- Pantlin, Peter G.; Bober, Robert M.; Bernard, Michael L.; Khatib, Sammy; Polin, Glenn M.; Rogers, Paul A.; Morin, Daniel P.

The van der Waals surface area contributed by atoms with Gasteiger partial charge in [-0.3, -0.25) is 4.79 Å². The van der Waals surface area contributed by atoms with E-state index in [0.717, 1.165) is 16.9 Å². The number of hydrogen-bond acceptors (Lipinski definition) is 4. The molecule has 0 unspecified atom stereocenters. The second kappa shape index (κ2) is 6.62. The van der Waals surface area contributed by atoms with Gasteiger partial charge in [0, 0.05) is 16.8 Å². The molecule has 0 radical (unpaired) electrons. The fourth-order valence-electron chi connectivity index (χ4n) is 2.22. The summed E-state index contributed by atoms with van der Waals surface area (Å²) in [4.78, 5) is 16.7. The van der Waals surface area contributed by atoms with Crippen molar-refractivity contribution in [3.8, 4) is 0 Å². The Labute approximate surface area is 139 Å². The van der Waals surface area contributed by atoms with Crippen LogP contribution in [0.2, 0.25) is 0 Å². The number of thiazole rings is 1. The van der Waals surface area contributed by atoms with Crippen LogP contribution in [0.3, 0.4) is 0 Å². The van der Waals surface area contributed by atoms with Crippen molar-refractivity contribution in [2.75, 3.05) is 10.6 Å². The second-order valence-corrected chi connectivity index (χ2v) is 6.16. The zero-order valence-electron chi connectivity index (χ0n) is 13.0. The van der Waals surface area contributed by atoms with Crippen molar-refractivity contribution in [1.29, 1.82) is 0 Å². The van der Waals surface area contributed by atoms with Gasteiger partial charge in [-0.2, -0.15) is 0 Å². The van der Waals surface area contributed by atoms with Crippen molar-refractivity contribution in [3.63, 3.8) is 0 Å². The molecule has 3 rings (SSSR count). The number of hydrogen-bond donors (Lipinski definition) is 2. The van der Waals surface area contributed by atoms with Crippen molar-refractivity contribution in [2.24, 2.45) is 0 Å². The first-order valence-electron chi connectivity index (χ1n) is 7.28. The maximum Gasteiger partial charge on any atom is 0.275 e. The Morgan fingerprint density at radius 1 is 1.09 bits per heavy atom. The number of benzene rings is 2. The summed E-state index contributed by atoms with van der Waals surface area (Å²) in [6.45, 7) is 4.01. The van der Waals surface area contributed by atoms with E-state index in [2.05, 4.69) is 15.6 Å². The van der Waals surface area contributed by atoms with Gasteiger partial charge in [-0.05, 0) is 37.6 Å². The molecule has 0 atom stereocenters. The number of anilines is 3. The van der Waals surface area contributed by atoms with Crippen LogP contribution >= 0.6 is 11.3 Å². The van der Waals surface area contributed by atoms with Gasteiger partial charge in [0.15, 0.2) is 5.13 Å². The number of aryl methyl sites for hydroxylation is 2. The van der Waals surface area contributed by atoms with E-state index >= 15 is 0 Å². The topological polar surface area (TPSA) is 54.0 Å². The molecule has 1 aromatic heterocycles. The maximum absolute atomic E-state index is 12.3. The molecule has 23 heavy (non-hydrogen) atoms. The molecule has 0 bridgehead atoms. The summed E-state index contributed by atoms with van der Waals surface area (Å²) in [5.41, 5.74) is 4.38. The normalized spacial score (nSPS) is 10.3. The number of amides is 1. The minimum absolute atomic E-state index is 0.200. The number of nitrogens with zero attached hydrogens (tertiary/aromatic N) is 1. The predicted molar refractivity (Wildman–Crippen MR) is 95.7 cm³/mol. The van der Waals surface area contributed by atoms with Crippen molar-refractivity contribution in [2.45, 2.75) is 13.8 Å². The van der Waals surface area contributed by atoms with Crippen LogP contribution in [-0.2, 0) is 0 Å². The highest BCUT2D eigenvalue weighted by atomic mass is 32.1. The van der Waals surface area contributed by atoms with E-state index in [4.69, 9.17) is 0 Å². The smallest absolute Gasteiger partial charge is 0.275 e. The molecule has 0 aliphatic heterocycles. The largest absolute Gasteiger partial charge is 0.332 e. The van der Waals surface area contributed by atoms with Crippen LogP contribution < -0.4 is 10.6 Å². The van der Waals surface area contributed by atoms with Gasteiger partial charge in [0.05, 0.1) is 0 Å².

- Background Class 1C antiarrhythmic drugs (AADs) are effective first-line agents for atrial fibrillation (AF) treatment. However, these agents commonly are avoided in patients with known coronary artery disease (CAD), due to known increased risk in the postmyocardial infarction population. Whether 1C AADs are safe in patients with CAD but without clinical ischemia or infarct is unknown. Reduced coronary flow capacity (CFC) on positron emission tomography (PET) reliably identifies myocardial regions supplied by vessels with CAD causing flow limitation. Objective To assess whether treatment with 1C AADs increases mortality in patients without known CAD but with CFC indicating significantly reduced coronary blood flow. Methods In this pilot study, we compared patients with AF and left ventricular ejection fraction >= 50% who were treated with 1C AADs to age-matched AF patients without 1C AAD treatment. No patient had clinically evident CAD (ie, reversible perfusion defect, known >= 70% epicardial lesion, percutaneous coronary intervention, coronary artery bypass grafting, or myocardial infarction). All patients had PET-based quantification of stress myocardial blood flow and CFC. Death was assessed by clinical follow-up and social security death index search. Results A total of 78 patients with 1C AAD exposure were matched to 78 controls. Over a mean follow-up of 2.0 years, the groups had similar survival (P = .54). Among patients with CFC indicating the presence of occult CAD (ie, reduced CFC involving >= 50% of myocardium), 1C-treated patients had survival similar to (P = .44) those not treated with 1C agents. Conclusions In a limited population of AF patients with preserved left ventricle function and PET-CFC indicating occult CAD, treatment with 1C AADs appears not to increase mortality. A larger study would be required to confidently assess the safety of these drugs in this context.
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